The incidence of diabetes mellitus has soared to epidemic proportion worldwide. The debilitating chronic hyperglycemia is caused by either lack of insulin as in diabetes type 1 or its ineffectiveness as in diabetes type 2. Frequent replacement of insulin with or without insulin analogs for optimum glycemic control are the conventional cumbersome therapies. Recent application of leptin gene transfer technology has uncovered the participation of adipocytes-derived leptin-dependent hypothalamic neural signaling in glucose homeostasis and demonstrated that a breakdown in this communication due to leptin insufficiency in the hypothalamus underlies the etiology of chronic hyperglycemia. Reinstatement of central leptin sufficiency by hyperleptinemia produced either by intravenous leptin infusion or a single systemic injection of recombinant adenovirus vector encoding leptin gene suppressed hyperglycemia and evoked euglycemia only transiently in rodent models of diabetes type 1. In contrast, stable restoration of leptin sufficiency, solely in the hypothalamus, with biologically active leptin transduced by an intracerebroventicular injection of recombinant adeno-associated virus vector encoding leptin gene (rAAV-lep) abolished hyperglycemia and imposed euglycemia through the extended duration of experiment by stimulating glucose disposal in the periphery in models of diabetes type 1. Further, similar hypothalamic leptin transgene expression abrogated chronic hyperglycemia and hyperinsulinemia, the predisposing risk factors of the age and environmentally acquired diabetes type 2, and instituted euglycemia by independently activating relays that stimulate glucose metabolism and repress hyperinsulinemia and improve insulin sensitivity in the periphery. Consequently, this durable antidiabetic efficacy of one time rAAV-lep neurotherapy offers a potential novel substitute for insulin therapy following preclinical trials in subhuman primates and humans.

source: nature gene therapy


Analysis Finds Self-Managed Anticoagulant Therapy Safe

Self-management of vitamin K antagonist therapy confers a lower risk for thromboembolism and no increase in major bleeding, according to an Annals of Internal Medicine meta-analysis.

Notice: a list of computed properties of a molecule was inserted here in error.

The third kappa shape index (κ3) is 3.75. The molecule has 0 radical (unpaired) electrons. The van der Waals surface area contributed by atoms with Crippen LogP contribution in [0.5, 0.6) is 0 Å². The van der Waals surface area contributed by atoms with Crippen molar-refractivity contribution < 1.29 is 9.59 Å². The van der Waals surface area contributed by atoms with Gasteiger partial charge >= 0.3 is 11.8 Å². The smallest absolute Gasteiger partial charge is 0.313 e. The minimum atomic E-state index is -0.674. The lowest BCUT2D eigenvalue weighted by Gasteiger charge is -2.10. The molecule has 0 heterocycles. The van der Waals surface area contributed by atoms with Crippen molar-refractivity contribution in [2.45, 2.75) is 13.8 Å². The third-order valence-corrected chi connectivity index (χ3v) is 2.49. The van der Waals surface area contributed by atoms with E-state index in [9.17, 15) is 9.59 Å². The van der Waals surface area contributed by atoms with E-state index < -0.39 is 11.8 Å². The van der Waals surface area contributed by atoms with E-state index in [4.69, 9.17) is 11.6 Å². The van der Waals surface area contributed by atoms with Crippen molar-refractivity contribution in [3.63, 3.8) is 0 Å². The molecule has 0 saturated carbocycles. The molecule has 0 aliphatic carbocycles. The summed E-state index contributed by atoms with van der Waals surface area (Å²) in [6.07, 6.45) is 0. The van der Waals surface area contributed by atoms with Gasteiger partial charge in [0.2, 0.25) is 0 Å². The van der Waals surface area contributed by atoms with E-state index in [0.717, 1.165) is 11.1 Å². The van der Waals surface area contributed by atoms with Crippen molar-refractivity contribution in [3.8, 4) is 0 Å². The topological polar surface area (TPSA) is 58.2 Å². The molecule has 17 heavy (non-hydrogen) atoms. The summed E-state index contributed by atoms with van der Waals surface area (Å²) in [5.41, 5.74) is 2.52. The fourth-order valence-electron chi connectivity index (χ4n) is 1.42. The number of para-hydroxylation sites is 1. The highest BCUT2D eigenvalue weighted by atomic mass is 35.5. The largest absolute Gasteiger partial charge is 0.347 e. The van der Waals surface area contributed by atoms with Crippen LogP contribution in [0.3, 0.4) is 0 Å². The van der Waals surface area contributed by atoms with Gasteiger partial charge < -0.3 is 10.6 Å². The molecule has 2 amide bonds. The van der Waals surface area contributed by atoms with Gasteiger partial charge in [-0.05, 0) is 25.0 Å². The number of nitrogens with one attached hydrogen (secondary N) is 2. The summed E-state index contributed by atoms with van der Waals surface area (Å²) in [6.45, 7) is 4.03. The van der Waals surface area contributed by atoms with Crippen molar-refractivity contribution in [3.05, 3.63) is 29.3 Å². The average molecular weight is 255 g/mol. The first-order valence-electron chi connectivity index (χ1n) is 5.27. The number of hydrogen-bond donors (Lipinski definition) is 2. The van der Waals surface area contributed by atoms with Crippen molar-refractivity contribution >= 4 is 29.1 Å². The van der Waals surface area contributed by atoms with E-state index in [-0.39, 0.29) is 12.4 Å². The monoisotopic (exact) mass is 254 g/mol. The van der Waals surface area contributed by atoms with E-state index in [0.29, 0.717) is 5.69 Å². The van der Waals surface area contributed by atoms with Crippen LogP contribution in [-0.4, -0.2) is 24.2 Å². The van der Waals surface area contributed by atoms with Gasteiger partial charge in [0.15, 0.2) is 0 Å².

Researchers examined data from 22 trials (mostly from Europe) that examined the outcome of patient self-management of anticoagulant therapy (consisting of vitamin K antagonists). Self-management involved either home-based measurement of prothrombin times and reporting results to a clinician, or measuring and then self-adjusting dosages to keep within a specified international normalized ratio. Controls received usual care.

The pooled results show no increase in risk for major bleeding with self-management and a 40% reduction in risk for major thromboembolism.

Source:Annals of Internal Medicine article


Long Work Hours Add to Coronary Disease Risk

In estimating patients’ risk for coronary heart disease, factoring in the length of their workday adds modestly, but significantly, to the sensitivity of their Framingham score, according to an Annals of Internal Medicine report.

Using a cohort of some 7000 British civil servants without apparent coronary disease at baseline, researchers gathered information to ascertain Framingham risk scores as well as the number of hours worked in a typical day. Follow-up lasted a median of 12 years. After adjustment for Framingham scores, participants working 11 or more hours per day had a 67% increased risk for coronary disease, compared with those working the normal 7 or 8 hours.

The authors caution that “further testing is needed to confirm the added value of information on long working hours for clinical decision making.”

Source: Annals of Internal Medicine article